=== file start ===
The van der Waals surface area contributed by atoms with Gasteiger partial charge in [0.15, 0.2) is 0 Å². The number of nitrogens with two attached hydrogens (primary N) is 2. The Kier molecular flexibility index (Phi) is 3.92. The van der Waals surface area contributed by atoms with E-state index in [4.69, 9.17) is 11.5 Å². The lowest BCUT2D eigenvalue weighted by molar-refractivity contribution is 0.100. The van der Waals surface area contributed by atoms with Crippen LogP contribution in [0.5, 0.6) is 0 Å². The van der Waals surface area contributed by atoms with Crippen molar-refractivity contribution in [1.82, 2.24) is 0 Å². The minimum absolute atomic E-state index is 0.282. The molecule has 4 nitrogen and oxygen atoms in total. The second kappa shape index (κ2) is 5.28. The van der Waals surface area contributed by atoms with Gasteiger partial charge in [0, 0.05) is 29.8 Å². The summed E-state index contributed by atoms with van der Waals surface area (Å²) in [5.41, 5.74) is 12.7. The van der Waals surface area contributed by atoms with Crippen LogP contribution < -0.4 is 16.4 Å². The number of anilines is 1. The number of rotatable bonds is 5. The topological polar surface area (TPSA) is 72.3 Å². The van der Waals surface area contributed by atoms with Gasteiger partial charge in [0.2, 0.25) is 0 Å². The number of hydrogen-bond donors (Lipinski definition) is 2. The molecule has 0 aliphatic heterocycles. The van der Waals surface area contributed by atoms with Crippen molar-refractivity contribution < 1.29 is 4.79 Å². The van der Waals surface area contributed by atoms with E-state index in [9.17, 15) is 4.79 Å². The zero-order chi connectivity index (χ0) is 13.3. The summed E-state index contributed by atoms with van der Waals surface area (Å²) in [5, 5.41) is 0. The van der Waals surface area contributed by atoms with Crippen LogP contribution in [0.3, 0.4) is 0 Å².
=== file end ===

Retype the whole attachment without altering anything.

The van der Waals surface area contributed by atoms with Gasteiger partial charge in [0.15, 0.2) is 0 Å². The number of nitrogens with two attached hydrogens (primary N) is 2. The Kier molecular flexibility index (Phi) is 3.92. The van der Waals surface area contributed by atoms with E-state index in [4.69, 9.17) is 11.5 Å². The lowest BCUT2D eigenvalue weighted by molar-refractivity contribution is 0.100. The van der Waals surface area contributed by atoms with Crippen LogP contribution in [0.5, 0.6) is 0 Å². The van der Waals surface area contributed by atoms with Crippen molar-refractivity contribution in [1.82, 2.24) is 0 Å². The minimum absolute atomic E-state index is 0.282. The molecule has 4 nitrogen and oxygen atoms in total. The second kappa shape index (κ2) is 5.28. The van der Waals surface area contributed by atoms with Gasteiger partial charge in [0, 0.05) is 29.8 Å². The summed E-state index contributed by atoms with van der Waals surface area (Å²) in [5.41, 5.74) is 12.7. The van der Waals surface area contributed by atoms with Crippen LogP contribution < -0.4 is 16.4 Å². The number of anilines is 1. The number of rotatable bonds is 5. The topological polar surface area (TPSA) is 72.3 Å². The van der Waals surface area contributed by atoms with Gasteiger partial charge in [0.2, 0.25) is 0 Å². The number of hydrogen-bond donors (Lipinski definition) is 2. The molecule has 0 aliphatic heterocycles. The van der Waals surface area contributed by atoms with Crippen molar-refractivity contribution < 1.29 is 4.79 Å². The van der Waals surface area contributed by atoms with E-state index in [9.17, 15) is 4.79 Å². The zero-order chi connectivity index (χ0) is 13.3. The summed E-state index contributed by atoms with van der Waals surface area (Å²) in [5, 5.41) is 0. The van der Waals surface area contributed by atoms with Crippen LogP contribution in [0.3, 0.4) is 0 Å².